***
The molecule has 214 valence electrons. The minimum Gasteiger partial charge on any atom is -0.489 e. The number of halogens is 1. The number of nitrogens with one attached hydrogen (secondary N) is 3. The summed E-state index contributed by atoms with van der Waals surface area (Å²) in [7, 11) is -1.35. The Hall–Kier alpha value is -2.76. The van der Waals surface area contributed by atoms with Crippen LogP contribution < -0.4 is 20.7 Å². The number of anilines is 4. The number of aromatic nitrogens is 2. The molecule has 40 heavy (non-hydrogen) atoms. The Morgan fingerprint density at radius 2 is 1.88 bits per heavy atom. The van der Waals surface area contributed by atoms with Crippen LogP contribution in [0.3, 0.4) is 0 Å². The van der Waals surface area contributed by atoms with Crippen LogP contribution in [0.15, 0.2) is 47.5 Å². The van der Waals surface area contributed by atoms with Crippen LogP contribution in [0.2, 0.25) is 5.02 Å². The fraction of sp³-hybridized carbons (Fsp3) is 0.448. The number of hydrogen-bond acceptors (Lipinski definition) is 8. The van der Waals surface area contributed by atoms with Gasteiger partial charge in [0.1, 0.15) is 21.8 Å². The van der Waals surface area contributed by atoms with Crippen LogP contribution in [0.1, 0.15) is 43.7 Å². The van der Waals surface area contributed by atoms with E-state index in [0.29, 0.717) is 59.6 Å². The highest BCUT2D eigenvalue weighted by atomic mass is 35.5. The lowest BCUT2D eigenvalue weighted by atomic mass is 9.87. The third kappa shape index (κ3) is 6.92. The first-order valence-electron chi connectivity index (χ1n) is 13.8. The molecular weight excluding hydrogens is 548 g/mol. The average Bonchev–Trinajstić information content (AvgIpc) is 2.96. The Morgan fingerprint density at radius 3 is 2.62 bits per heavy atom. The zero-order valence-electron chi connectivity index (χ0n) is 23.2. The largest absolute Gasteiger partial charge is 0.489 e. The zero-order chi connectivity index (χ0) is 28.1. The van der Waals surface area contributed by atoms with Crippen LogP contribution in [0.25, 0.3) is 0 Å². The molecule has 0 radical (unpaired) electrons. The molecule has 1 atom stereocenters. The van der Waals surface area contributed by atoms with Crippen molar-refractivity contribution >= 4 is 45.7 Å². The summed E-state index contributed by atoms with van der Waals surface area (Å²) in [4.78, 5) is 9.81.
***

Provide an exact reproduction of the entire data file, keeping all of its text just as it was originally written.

The molecule has 214 valence electrons. The minimum Gasteiger partial charge on any atom is -0.489 e. The number of halogens is 1. The number of nitrogens with one attached hydrogen (secondary N) is 3. The summed E-state index contributed by atoms with van der Waals surface area (Å²) in [7, 11) is -1.35. The Hall–Kier alpha value is -2.76. The van der Waals surface area contributed by atoms with Crippen LogP contribution < -0.4 is 20.7 Å². The number of anilines is 4. The number of aromatic nitrogens is 2. The molecule has 40 heavy (non-hydrogen) atoms. The Morgan fingerprint density at radius 2 is 1.88 bits per heavy atom. The van der Waals surface area contributed by atoms with Crippen LogP contribution in [0.3, 0.4) is 0 Å². The van der Waals surface area contributed by atoms with Crippen LogP contribution in [0.15, 0.2) is 47.5 Å². The van der Waals surface area contributed by atoms with Crippen LogP contribution in [0.2, 0.25) is 5.02 Å². The fraction of sp³-hybridized carbons (Fsp3) is 0.448. The number of hydrogen-bond acceptors (Lipinski definition) is 8. The van der Waals surface area contributed by atoms with Gasteiger partial charge in [0.1, 0.15) is 21.8 Å². The van der Waals surface area contributed by atoms with Crippen LogP contribution in [0.1, 0.15) is 43.7 Å². The van der Waals surface area contributed by atoms with E-state index in [0.29, 0.717) is 59.6 Å². The highest BCUT2D eigenvalue weighted by atomic mass is 35.5. The lowest BCUT2D eigenvalue weighted by atomic mass is 9.87. The third kappa shape index (κ3) is 6.92. The first-order valence-electron chi connectivity index (χ1n) is 13.8. The molecular weight excluding hydrogens is 548 g/mol. The average Bonchev–Trinajstić information content (AvgIpc) is 2.96. The Morgan fingerprint density at radius 3 is 2.62 bits per heavy atom. The zero-order valence-electron chi connectivity index (χ0n) is 23.2. The largest absolute Gasteiger partial charge is 0.489 e. The zero-order chi connectivity index (χ0) is 28.1. The van der Waals surface area contributed by atoms with Crippen LogP contribution in [0.25, 0.3) is 0 Å². The molecule has 0 radical (unpaired) electrons. The molecule has 1 atom stereocenters. The van der Waals surface area contributed by atoms with Crippen molar-refractivity contribution >= 4 is 45.7 Å². The summed E-state index contributed by atoms with van der Waals surface area (Å²) in [4.78, 5) is 9.81.